It is possible to overdrive the input of the SubPac's line in port. Some headphone amps are designed for high volumes on stage. This is true of many DJ mixers. When you are using the SubPac without headphones it is possible to have the level clipping the analog input. This can feel great, but sound bad and quickly shorten the life of the SubPac.
The best way to avoid this and other problems related to clipping is to study the gain stages in your signal chain. Adjust the levels so that each stage has a generous amount of dynamic range going into the next. Make sure that none of the stages are choking off or clipping the range of the signal. Remember that a signal with more dynamic range that is turned up will sound louder that one that is clipping, turned down with less dynamic range.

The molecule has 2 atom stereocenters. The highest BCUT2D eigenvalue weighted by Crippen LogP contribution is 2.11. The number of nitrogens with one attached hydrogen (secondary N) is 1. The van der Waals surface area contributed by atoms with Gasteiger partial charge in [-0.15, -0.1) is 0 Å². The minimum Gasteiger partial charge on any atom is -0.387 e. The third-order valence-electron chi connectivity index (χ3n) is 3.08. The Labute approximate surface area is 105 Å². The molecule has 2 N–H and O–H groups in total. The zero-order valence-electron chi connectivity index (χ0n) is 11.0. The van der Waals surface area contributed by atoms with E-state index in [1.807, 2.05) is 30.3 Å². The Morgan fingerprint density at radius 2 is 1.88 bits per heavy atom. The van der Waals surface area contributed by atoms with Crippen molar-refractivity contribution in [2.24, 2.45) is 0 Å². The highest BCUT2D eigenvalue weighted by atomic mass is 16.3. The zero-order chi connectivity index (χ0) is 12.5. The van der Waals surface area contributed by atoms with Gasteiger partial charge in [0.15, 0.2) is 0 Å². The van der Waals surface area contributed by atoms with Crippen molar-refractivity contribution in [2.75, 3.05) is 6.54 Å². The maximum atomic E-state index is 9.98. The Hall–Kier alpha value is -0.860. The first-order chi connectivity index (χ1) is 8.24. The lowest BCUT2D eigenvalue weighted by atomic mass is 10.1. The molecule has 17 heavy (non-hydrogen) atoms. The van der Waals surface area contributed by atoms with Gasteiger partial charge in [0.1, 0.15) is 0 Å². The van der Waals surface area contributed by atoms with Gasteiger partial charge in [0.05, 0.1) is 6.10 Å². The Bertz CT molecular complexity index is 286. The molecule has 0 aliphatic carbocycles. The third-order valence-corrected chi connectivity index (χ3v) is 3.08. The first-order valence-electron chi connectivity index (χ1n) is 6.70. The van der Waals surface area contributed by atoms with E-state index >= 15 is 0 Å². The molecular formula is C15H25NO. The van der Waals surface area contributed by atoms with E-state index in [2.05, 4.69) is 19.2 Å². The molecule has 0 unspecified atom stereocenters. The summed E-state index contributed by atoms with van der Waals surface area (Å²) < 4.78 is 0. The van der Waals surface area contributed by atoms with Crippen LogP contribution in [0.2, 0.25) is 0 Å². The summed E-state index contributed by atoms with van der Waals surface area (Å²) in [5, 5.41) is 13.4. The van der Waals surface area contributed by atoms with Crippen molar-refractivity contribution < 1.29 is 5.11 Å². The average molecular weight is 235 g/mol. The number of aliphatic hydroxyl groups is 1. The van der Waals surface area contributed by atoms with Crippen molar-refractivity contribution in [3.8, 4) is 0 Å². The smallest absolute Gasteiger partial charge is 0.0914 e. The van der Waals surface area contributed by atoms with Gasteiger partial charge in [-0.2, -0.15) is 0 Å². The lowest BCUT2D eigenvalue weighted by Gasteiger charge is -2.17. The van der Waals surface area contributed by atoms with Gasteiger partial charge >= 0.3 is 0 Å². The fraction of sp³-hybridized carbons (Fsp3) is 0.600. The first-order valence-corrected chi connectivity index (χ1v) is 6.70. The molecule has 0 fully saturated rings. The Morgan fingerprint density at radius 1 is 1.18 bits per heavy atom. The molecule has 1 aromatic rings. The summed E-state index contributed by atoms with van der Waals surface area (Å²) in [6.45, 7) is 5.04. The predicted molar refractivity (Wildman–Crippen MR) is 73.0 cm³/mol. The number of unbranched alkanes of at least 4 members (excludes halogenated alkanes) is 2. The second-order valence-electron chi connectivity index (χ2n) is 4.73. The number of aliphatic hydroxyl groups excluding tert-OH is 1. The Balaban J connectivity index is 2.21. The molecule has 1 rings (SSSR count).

You can test this by focusing on a mix that is compressed and only hitting the upper 3 - 6db below full scale (basically loud the whole time). Set the headphone amp to your stage volume and set the SubPac to your calibration. Make sure you are not clipping the SubPac input. Make mental notes of the sound and feel.
Next, remove the dynamics processing on the master and adjust the mix so it sounds great but only goes up about halfway up the master meter on the average. You will need to turn up the headphone amp and the SubPac to match the feel of the first example. Compare notes.
Most people will prefer the sound and feel of the second example because of the wider dynamic range, less compression, less distortion, fuller sound, etc...
This example will also point out the need for gain staging your DJ sets and having at least two listening levels as outlined by the mastering work of Bob Katz (K system).